Shortly after my wife and I adopted children, I began to feel confused about the course of our parenting and marriage. If you and your wife are at odds now, this letter may be written just for you.
As an adopted dad, please answer the following:
- Does your wife tell you how difficult your adopted child is when the two of them are alone together?
- Do you feel like your wife has become almost a different person than the woman you once knew?
- Do you get along just fine with your adopted child and think your wife is overreacting?
If you’ve ever answered yes to any of these questions, please read on.
As a husband who worked outside of the home for many years, I rarely saw the behaviors from my adopted child that my wife Dyan described on a daily basis. She’d often call me on my cell phone or send me a text to give me a heads up about the chaos our child was creating at the house. Yet, our home appeared calm and quiet when I walked into the door. Our child politely asked me how my day was and gave me hugs. It was hard to believe the ridiculous things that my wife described had actually happened.
It didn’t take long, however, to see the destructive aftermath of a violent tantrum to understand—scratch marks on another child in our home, a book torn to pieces, or holes in the wall. Still, I wondered why these behaviors only occurred with my wife. Here at the Institute for Attachment and Child Development, we explain to couples that mothers are typically the “nurturing enemies” to their children with RAD. Basically, your child will do everything possible to push her away. To your child, attachment (a.k.a, your wife) is scary. This is a symptom of reactive attachment disorder.
It really hit home for me one day when Dyan called me at work. “This is what I’ve been telling you about,” Dyan cried. In the background, I heard thrashing, cussing, crashing…my pregnant wife was quietly crying and crouched in a corner. She was terrified of our 11-year-old son. (Read Dyan’s story). I knew we had a very serious problem and everything changed. We immediately removed our child from our home for psychiatric care and stabilization after the incident. Upon his return, I took time off work to help limit his interaction with my wife. I took him to his doctor and therapy appointments and learned quickly how to deter triggers that resulted in aggressive outbursts.
Now is the time for you to take action to protect your marriage and your family, before things get worse.
If your adopted child has reactive attachment disorder, here’s what you can do to save your marriage and your family:
- Communicate with your wife. Your child instinctively controls and manipulates his environment at all costs. The more your child with reactive attachment disorder can drive a wedge between you and your wife, the more powerful he or she feels. Do not allow that to happen.
- Understand the emotional and physical triggers of your child. In some cases, kids with RAD can get excessively violent or destructive to other people or property with little to no warning in their mood swings. Learn about your child and how to establish working boundaries around his or her triggers to maintain a safe environment for your whole family. You can greatly reduce his or her violent outbursts and meltdowns. This is another reason why you need to communicate with your wife. Safety is of the utmost importance.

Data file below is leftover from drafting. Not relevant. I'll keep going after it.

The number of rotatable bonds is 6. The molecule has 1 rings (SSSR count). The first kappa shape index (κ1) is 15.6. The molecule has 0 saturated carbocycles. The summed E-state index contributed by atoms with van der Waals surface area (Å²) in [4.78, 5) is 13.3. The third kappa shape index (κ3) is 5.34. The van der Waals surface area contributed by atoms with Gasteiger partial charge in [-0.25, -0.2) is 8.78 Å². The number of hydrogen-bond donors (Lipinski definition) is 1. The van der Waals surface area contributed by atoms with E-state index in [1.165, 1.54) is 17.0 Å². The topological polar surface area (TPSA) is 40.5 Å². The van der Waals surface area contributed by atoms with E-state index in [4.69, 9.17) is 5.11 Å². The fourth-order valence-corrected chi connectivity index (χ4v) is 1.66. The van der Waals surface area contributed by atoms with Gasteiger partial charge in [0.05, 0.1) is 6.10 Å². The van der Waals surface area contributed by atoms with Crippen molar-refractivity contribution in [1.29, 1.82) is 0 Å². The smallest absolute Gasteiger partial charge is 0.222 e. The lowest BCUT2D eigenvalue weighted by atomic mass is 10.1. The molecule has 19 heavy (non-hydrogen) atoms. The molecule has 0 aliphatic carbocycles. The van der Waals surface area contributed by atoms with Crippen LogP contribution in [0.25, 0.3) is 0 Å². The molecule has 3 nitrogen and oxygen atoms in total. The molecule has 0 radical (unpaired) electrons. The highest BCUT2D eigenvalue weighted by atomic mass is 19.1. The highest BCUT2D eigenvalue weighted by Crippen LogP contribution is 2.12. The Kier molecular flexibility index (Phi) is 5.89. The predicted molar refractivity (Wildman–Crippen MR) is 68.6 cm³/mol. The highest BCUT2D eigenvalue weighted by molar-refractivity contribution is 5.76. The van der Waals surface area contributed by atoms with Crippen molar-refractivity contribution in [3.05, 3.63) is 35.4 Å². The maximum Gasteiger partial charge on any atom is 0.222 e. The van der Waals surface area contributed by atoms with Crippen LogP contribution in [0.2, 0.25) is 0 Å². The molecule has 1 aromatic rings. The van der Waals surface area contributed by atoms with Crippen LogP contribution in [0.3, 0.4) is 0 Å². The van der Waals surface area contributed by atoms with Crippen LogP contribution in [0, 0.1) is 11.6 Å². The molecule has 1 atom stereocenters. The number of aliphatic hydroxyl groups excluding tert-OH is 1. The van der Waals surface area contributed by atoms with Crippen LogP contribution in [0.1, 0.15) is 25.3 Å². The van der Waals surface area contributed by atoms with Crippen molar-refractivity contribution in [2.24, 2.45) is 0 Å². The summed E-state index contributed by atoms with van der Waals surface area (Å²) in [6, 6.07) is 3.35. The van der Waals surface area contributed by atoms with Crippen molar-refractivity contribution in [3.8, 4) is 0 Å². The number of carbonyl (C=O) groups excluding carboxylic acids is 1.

- Find a qualified therapist and psychiatrist. Many families wait too long to seek outside help with their children with reactive attachment disorder. You simply can’t do this alone. Love is not enough to cure reactive attachment disorder. Furthermore, regular therapy sessions, boundaries, and medication can temper violent behaviors.
- Give your wife a break from the kids. I quickly learned to check in with my wife as soon as I got home, get the status on the kids, and then sent her on her way for a much-needed break to our bedroom or away from the house for some quiet time.
- Invest plenty of time and education to understand the “nurturing enemy” concept. It will help you to become a better support figure to your wife and to understand how your wife feels after a challenging day with a child with reactive attachment disorder. Get started now and read: How an adoptive mom becomes a “nurturing enemy” (an unfortunate symptom of reactive attachment disorder)
- ALWAYS support your wife’s parenting decisions in front of the kids, even if you don’t agree with her. Wait until later to talk privately with your wife if you disagree. The kids need to see you as the same person in two different bodies. It’s nearly impossible for a child to argue and gain control of the family with a set of unified parents.
Today, sixteen years later, my wife and I are full-time therapeutic treatment parents at the Institute for Attachment and Child Development. We live with eight kids—four of them are our own children and four of them are in the treatment program. We partner very well together and know when to step in for each other without getting in the way. It’s taken years to perfect our communication skills but it was well worth all the practice. We can vent to one another and appreciate each other’s point of view on just about any situation. I rely on her mother’s intuition and she appreciates my perspective as a husband, father, and coach.
Our two older adopted boys live on their own now and are in charge of their own lives. I’m comforted to see how my continued support for my wife over the years has aided in their relationship with their mom. They rarely argue with her and always respect her.
I love Dyan with everything that I am. I can’t stress enough to husbands and dads of children with RAD that their wives need to come first. Support, listen to, and love on your wife. The fate of your marriage and stability of your home depends on it.
Therapeutic treatment parent at the Institute for Attachment and Child Development